About that time the baker, Joughin, was in the pantry/bar at the base of funnel #3. He heard a crash that sounded like something buckling inside the hull beneath him. Then, he heard the clomping of people running aft on the boat deck overhead. That crowd movement is generally ascribed to what this thread calls the "big wave." I'm not convinced the wave was all that huge nor intimidating. However, people did begin to run aft. Some historians have ascribed that wave to forward movement of the ship as it sank. Not likely. Titanic was sinking under the force of gravity that acts vertically to the Earth. At that moment it would have been pulled straight down and not forward. The bow was only angled about 11 degrees down by the bow. And, most likely, the bow was actually rising up. We have a famous drawing the depicts this and several other survivors described the prow as coming out of the water briefly. This is what you would expect with Titanic starting to break apart between the third and fourth funnels.

Anyone who has ever left a small boat tied to a pier during an overnight rain has experienced something called "free surface effect." When you step aboard to bail out the rainwater, your weight causes the boat to sink deeper into the surrounding lake. All that rainwater now comes rushing toward your feet. Due to both friction between water and the inside of the boat, and internal friction in the water, a rather large little wave can develop. You may get a small "whitecap" ("whitehorse" in Britain) on the leading edge. I believe the same thing happened to water on the forward end of the boat deck. It appeared to rush aft as a wave because the bow was actually lifted upward. That wave could not survive long as there were no side bulwarks to contain it and force it to move aft. Instead, it poured overboard at the open edges of the deck where the lifeboats had been. But, for a few moments it would have been a surprising and for some people a terrifying event.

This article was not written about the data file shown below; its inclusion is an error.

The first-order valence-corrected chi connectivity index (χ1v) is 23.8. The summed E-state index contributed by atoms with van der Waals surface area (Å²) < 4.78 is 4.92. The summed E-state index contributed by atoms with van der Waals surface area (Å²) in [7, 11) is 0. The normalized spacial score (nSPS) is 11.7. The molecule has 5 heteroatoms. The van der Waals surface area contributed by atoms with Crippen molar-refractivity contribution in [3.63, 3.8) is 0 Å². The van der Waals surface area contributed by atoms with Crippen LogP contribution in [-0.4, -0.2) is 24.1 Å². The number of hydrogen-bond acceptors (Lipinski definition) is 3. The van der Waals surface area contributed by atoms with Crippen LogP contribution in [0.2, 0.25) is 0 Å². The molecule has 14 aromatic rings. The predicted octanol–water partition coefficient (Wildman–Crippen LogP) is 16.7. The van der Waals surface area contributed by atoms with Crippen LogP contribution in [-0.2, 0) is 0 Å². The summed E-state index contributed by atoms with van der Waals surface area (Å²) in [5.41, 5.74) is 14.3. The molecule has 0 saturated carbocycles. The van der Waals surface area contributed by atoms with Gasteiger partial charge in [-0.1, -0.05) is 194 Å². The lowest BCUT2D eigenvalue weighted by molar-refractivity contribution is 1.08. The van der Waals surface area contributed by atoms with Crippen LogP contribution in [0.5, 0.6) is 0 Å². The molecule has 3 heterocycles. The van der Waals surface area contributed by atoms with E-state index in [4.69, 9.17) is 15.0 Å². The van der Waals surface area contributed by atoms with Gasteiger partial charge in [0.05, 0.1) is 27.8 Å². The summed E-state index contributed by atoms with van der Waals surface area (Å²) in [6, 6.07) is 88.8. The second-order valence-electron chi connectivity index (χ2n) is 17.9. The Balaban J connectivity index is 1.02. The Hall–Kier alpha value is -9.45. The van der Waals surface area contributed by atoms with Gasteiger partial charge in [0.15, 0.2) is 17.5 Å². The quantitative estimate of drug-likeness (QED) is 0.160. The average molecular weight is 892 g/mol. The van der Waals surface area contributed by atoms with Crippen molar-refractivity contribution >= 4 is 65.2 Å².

I have forensic photos and drawings of the two pieces of double bottom that came out of the ship during the breakup. They show that the initial break in way of the after expansion joint (not necessarily caused by it, but in line with it) came while the hull was still hogged. This is the condition that resulted from the bow sinking and the stern being lifted out of the water. But, the broken pieces do not exhibit the washboarding that is diagnostic of a ship's hull that failed only during compression. The compression damage is only where the two pieces cracked apart. The other edges -- fore and aft -- show that the pieces were pulled out. Proof is that the vertical topsides were ripped off cleanly. To my eye, a side view of the wrecked bow says the hull buckled as a result of the initial break. The stern rose up forming a V-shape with the bow. It was this folding that acted like a nut cracker chomping a wide "V" of compression damage upward from F Deck. Below F Deck, the iron of the double bottom shows the damage was from tension. As noted, things were pulled apart.